University of Iowa News Release
Jan. 2, 2004
UI Student Jump-Starts College With AP Classes
Campus life at the University of Iowa may have many new experiences in store for Ben Swieskowski, (left) but taking college level classes won't be one of them.
Swieskowski jump-started his University of Iowa college career by taking advanced placement classes beginning in eighth grade in Des Moines. His advanced course work allowed him to start classes as a sophomore and earned him the AP (advanced placement) Scholar Award announced this fall by Iowa Gov. Tom Vilsack and Lt. Gov. Sally Pederson.
The AP State Scholar Award is based on test scores taken at the end of each advanced placement course. Swieskowski finished with a 4.8125 test average on a 5.0 scale. The minimum requirement is to finish each AP class with a 3.0 or higher as well as an average for all courses taken of 3.5 or higher. This is the 13th year for the Advanced Placement scholar awards. Each state and the District of Columbia name one young woman and one young man as State Scholars.
Swieskowski took 16 of the AP classes and tests, including five in one year, through Central Academy and Drake University in Des Moines. He is the son of David and Dianne Swieskowski of Des Moines.
So after taking college courses for five years, what does Swieskowski think of finally being on campus after he began classes in August?
"The biggest change - and what I like best - is the freedom," Swieskowski said. "And it's also the worst because of the responsibility.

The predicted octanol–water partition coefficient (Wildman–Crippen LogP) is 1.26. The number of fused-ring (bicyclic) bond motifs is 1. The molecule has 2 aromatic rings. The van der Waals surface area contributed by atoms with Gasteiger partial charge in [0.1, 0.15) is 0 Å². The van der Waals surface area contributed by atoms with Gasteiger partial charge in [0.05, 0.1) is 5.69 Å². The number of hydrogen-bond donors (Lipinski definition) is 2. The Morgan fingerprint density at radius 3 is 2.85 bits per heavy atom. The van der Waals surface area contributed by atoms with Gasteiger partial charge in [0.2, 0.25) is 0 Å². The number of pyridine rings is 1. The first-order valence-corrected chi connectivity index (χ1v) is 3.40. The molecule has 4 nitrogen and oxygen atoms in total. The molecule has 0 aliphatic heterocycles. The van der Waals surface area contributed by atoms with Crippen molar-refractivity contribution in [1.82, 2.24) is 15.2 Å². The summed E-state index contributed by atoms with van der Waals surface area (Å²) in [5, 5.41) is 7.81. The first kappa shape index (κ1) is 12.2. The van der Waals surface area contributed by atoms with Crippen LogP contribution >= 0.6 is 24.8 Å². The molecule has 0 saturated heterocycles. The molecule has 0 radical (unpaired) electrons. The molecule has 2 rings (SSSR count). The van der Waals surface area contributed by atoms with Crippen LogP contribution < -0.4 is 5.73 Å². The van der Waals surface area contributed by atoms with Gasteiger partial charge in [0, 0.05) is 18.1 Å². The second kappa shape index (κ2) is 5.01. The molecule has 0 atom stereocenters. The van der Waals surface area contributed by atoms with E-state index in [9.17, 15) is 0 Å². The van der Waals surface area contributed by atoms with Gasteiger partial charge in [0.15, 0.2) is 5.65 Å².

"But it definitely worked out for the best. The professors I've had so far have been great. And I really enjoy being part of the student body."
His academic work qualified him for two scholarships: the William and Effa McMeans Scholarship from the UI College of Liberal Arts and Sciences and the UI Dean's Scholarship.
He's also done well in other competitions. He compiled a perfect score -- one of only seven nationwide -- in the six-month, six-test American Scholastic Mathematics Association exams, and in junior high, he tied for first place in a nation-wide math contest.
Although math has always been "something that comes easy for me," according to Swieskowski, his advanced placement courses also included science, history, English and computer science.
From computer science classes he moved into working with an animation program called Flash--software used to create and play web-based presentations. He also used it to write a simple ping-pong game that can now be downloaded from sites in at least five different countries.
"I did that in the summer of 2001," Swieskowski said. "By my rough count it's been played over a million times."
He also did some Flash programming for Emerging Growth Group in Des Moines as part of an internship. And he helped the company with web design for some of its clients.
Swieskowski is currently majoring in business, but he doesn't know just yet what he'll do after college.
"I haven't thought that far ahead yet," he said.
STORY SOURCE: University of Iowa News Services, 300 Plaza Centre One, Suite 351, Iowa City, Iowa 52242-2500.
MEDIA CONTACT: Larry Mendenhall, Writer, 319-384-0019, email@example.com